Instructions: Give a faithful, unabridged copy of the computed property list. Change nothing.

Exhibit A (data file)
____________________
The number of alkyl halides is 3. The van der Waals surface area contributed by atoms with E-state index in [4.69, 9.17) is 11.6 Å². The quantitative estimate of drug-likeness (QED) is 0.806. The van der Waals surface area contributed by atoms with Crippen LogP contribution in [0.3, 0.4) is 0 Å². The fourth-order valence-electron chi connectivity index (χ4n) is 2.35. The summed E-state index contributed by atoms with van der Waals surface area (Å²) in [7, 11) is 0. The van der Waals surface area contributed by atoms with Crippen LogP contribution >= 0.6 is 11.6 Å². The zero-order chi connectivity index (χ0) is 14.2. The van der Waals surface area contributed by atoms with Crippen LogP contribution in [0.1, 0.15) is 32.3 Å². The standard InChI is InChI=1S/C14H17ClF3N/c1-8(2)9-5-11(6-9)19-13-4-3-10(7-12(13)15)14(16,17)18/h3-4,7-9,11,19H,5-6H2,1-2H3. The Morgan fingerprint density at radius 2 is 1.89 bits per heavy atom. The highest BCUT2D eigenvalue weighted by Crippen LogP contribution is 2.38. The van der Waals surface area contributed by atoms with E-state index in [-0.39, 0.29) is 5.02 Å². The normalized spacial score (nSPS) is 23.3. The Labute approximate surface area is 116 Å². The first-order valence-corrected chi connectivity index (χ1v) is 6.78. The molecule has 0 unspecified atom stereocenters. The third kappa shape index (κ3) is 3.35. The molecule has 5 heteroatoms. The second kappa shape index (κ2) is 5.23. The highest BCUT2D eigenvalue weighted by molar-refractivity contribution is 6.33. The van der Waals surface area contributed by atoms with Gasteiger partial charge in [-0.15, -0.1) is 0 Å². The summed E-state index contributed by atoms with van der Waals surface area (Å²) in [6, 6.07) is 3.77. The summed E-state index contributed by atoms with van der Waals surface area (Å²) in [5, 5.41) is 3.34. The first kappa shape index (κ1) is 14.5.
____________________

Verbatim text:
The number of alkyl halides is 3. The van der Waals surface area contributed by atoms with E-state index in [4.69, 9.17) is 11.6 Å². The quantitative estimate of drug-likeness (QED) is 0.806. The van der Waals surface area contributed by atoms with Crippen LogP contribution in [0.3, 0.4) is 0 Å². The fourth-order valence-electron chi connectivity index (χ4n) is 2.35. The summed E-state index contributed by atoms with van der Waals surface area (Å²) in [7, 11) is 0. The van der Waals surface area contributed by atoms with Crippen LogP contribution >= 0.6 is 11.6 Å². The zero-order chi connectivity index (χ0) is 14.2. The van der Waals surface area contributed by atoms with Crippen LogP contribution in [0.1, 0.15) is 32.3 Å². The standard InChI is InChI=1S/C14H17ClF3N/c1-8(2)9-5-11(6-9)19-13-4-3-10(7-12(13)15)14(16,17)18/h3-4,7-9,11,19H,5-6H2,1-2H3. The Morgan fingerprint density at radius 2 is 1.89 bits per heavy atom. The highest BCUT2D eigenvalue weighted by Crippen LogP contribution is 2.38. The van der Waals surface area contributed by atoms with E-state index in [-0.39, 0.29) is 5.02 Å². The normalized spacial score (nSPS) is 23.3. The Labute approximate surface area is 116 Å². The first-order valence-corrected chi connectivity index (χ1v) is 6.78. The molecule has 0 unspecified atom stereocenters. The third kappa shape index (κ3) is 3.35. The molecule has 5 heteroatoms. The second kappa shape index (κ2) is 5.23. The highest BCUT2D eigenvalue weighted by molar-refractivity contribution is 6.33. The van der Waals surface area contributed by atoms with Gasteiger partial charge in [-0.15, -0.1) is 0 Å². The summed E-state index contributed by atoms with van der Waals surface area (Å²) in [6, 6.07) is 3.77. The summed E-state index contributed by atoms with van der Waals surface area (Å²) in [5, 5.41) is 3.34. The first kappa shape index (κ1) is 14.5.